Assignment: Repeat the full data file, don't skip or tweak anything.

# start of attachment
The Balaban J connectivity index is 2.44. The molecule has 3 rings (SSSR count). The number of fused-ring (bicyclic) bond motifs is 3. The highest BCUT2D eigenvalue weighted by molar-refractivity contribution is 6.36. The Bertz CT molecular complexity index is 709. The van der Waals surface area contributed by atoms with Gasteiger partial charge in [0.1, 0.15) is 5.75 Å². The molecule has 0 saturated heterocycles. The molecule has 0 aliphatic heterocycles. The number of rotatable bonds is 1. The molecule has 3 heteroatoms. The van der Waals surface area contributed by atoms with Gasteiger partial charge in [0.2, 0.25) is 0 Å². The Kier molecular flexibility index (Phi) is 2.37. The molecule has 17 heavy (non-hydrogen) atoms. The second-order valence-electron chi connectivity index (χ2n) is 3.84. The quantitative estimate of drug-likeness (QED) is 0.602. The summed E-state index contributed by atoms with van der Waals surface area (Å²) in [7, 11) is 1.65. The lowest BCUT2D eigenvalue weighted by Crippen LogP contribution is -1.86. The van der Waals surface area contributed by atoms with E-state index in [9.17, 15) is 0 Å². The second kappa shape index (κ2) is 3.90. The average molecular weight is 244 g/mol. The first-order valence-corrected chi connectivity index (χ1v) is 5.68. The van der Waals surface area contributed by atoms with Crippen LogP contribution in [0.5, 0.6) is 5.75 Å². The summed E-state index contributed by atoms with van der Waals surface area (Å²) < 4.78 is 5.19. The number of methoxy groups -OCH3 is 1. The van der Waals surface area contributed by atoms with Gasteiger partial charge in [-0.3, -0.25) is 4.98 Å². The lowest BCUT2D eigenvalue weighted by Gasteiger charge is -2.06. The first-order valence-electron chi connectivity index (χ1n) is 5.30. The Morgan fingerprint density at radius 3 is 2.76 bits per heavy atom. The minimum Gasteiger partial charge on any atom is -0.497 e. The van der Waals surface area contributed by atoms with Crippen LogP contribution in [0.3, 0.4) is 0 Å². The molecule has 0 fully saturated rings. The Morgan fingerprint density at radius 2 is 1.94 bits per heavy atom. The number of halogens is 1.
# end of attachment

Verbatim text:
The Balaban J connectivity index is 2.44. The molecule has 3 rings (SSSR count). The number of fused-ring (bicyclic) bond motifs is 3. The highest BCUT2D eigenvalue weighted by molar-refractivity contribution is 6.36. The Bertz CT molecular complexity index is 709. The van der Waals surface area contributed by atoms with Gasteiger partial charge in [0.1, 0.15) is 5.75 Å². The molecule has 0 saturated heterocycles. The molecule has 0 aliphatic heterocycles. The number of rotatable bonds is 1. The molecule has 3 heteroatoms. The van der Waals surface area contributed by atoms with Gasteiger partial charge in [0.2, 0.25) is 0 Å². The Kier molecular flexibility index (Phi) is 2.37. The molecule has 17 heavy (non-hydrogen) atoms. The second-order valence-electron chi connectivity index (χ2n) is 3.84. The quantitative estimate of drug-likeness (QED) is 0.602. The summed E-state index contributed by atoms with van der Waals surface area (Å²) in [7, 11) is 1.65. The lowest BCUT2D eigenvalue weighted by Crippen LogP contribution is -1.86. The van der Waals surface area contributed by atoms with E-state index in [9.17, 15) is 0 Å². The second kappa shape index (κ2) is 3.90. The average molecular weight is 244 g/mol. The first-order valence-corrected chi connectivity index (χ1v) is 5.68. The van der Waals surface area contributed by atoms with Crippen LogP contribution in [0.5, 0.6) is 5.75 Å². The summed E-state index contributed by atoms with van der Waals surface area (Å²) < 4.78 is 5.19. The number of methoxy groups -OCH3 is 1. The van der Waals surface area contributed by atoms with Gasteiger partial charge in [-0.3, -0.25) is 4.98 Å². The lowest BCUT2D eigenvalue weighted by Gasteiger charge is -2.06. The first-order valence-electron chi connectivity index (χ1n) is 5.30. The Morgan fingerprint density at radius 3 is 2.76 bits per heavy atom. The minimum Gasteiger partial charge on any atom is -0.497 e. The van der Waals surface area contributed by atoms with Crippen LogP contribution in [0.3, 0.4) is 0 Å². The molecule has 0 fully saturated rings. The Morgan fingerprint density at radius 2 is 1.94 bits per heavy atom. The number of halogens is 1.